"When you look at smaller states and you look at games such as poker, you need liquidity for those games to work," said Geoff Freeman, president and CEO of the American Gaming Association (AGA). "In states like Nevada and Delaware, that liquidity may not be there at this point in time."
Figures for the entire 2013 fiscal year for Delaware's gaming industry have not been released, but casino slot revenue was down more than 47 million in the first five months of 2013 compared to 2012.
Not all of the gaming industry's heavyweights are endorsing the Internet migration. Sheldon Adelson, chairman and CEO of Las Vegas Sands Corp., has been outspoken about his moral objections to online gambling. "'Click your mouse and lose your house' isn't a marketing slogan for advocates of legalized online gambling. But it should be," he wrote in Forbes earlier this year.
When the slot machine was new
Many gaming experts believe online gambling will prove to be profitable in the long run.
"If you were looking at monthly numbers trying to gauge the potential of slot machines in, say, 1965, you'd be at a loss, but ultimately that new technology had a big impact," Schwartz said.
Caesars Entertainment Corp., the largest casino company in the world, spun off its online gaming ventures as a separate publicly traded company, Caesars Acquisition, in November. This move was in conjunction with existing private equity partners Apollo Global Management and TPG Capital.
(Read more: Kentucky lawmakers start reviewing casino options)
"My guess is that online gambling will continue to expand and most states will approve it and it will continue to grow," Dunkelberg said. "Online gambling will increase the total volume of gambling revenues that happens, because people who want the ambiance will still fly to Vegas and go to Atlantic City or go to some casino in Philadelphia," he said.
And there may be a better early indicator of online gambling's potential than New Jersey's initial numbers. Internet gaming thrived on the black market after Congress passed the Unlawful Internet Gambling Enforcement Act of 2006, which made illegal any transactions between banks and online gambling sites. This ability to thrive—while illegal—revealed the industry's potential for revenue growth and has influenced not only states to pursue legalization but also, ironically, the federal government, which had initially banned it.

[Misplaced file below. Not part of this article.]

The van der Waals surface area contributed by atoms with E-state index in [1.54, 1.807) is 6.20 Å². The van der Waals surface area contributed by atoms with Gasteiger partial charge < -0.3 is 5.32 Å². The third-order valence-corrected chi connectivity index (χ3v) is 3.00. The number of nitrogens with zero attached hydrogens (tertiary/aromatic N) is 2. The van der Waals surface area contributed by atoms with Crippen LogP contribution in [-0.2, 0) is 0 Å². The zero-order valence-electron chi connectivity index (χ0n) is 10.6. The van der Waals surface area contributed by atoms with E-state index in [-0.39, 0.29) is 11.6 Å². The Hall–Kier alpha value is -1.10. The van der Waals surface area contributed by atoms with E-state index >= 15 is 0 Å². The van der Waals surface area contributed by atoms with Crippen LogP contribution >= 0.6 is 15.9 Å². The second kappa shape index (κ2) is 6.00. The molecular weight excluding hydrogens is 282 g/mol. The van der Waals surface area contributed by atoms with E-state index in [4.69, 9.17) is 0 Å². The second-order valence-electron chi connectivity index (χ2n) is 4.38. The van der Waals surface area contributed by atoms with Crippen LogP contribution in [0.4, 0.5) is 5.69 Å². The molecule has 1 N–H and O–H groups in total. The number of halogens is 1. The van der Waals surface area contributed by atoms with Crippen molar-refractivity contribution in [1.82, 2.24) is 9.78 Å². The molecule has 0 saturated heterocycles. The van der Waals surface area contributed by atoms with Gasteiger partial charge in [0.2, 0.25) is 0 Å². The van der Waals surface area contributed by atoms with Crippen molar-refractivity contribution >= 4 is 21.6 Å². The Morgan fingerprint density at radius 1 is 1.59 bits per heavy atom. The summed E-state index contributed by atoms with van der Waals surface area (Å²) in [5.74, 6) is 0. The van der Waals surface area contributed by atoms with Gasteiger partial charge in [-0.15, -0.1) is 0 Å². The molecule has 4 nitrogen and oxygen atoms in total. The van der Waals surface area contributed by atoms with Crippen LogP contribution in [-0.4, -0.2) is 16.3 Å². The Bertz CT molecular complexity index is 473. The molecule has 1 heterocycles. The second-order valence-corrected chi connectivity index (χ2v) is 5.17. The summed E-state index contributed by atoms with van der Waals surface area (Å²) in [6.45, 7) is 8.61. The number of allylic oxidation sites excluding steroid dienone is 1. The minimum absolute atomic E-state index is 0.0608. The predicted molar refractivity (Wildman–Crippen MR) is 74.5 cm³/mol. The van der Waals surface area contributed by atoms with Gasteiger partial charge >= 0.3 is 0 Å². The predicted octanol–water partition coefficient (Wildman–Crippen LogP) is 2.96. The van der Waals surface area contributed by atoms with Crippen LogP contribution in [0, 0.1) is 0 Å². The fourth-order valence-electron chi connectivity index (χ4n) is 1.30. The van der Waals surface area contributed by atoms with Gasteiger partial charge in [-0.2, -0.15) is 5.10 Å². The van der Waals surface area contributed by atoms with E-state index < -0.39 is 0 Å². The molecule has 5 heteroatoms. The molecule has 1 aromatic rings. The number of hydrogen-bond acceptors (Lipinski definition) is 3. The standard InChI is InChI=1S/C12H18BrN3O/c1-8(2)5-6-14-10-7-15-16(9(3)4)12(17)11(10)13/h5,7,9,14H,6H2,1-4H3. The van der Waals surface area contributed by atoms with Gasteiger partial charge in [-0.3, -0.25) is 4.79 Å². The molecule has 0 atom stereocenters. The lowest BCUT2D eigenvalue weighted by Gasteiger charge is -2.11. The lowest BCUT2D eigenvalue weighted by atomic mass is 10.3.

"The demand is there," Freeman said. "Americans spent about 3 billion dollars in online gaming in 2012 before it was even legal in the United States. That 3 billion was going to illegal offshore operators."
Because online gambling is an interstate commerce, like most Internet businesses, federal regulation is seen by some as an even better alternative than a state-by-state approach to regulation. One bill, introduced by Representative Peter King, R-N.Y., would legalize all forms of online gambling (except sports), create an oversight office at the Treasury Department and allow states to opt out.
Another bill, introduced by Representative Jim McDermott (D-WA), proposes a 4 percent federal tax on operators, and allows states to collect an additional 8 percent.
"It's not that I support or oppose Internet gambling; it's that I understand human nature," Congressman McDermott said in an email statement provided by a spokesperson. "Online gambling isn't going away, so we might as well make it safe and try to raise funds for programs that the public wants and needs."
The AGA argued that federal action would also curb illegal offshore Internet gaming sites. More states, and even the federal government, are beginning to see the potential of drawing consumers and the billions spent in illegal online gambling toward licensed and taxed domestic operators as a benefit that far outweighs the more immediate growing pains of developing a successful model for Internet betting in the U.S.
"I think online gambling is the next generation for gaming in America. In all products that we see in our society—whether books, music or other things that people enjoy—you have to adapt to the Internet," Freeman said.
—By Nia Hamm, CNBC Clip Desk Producer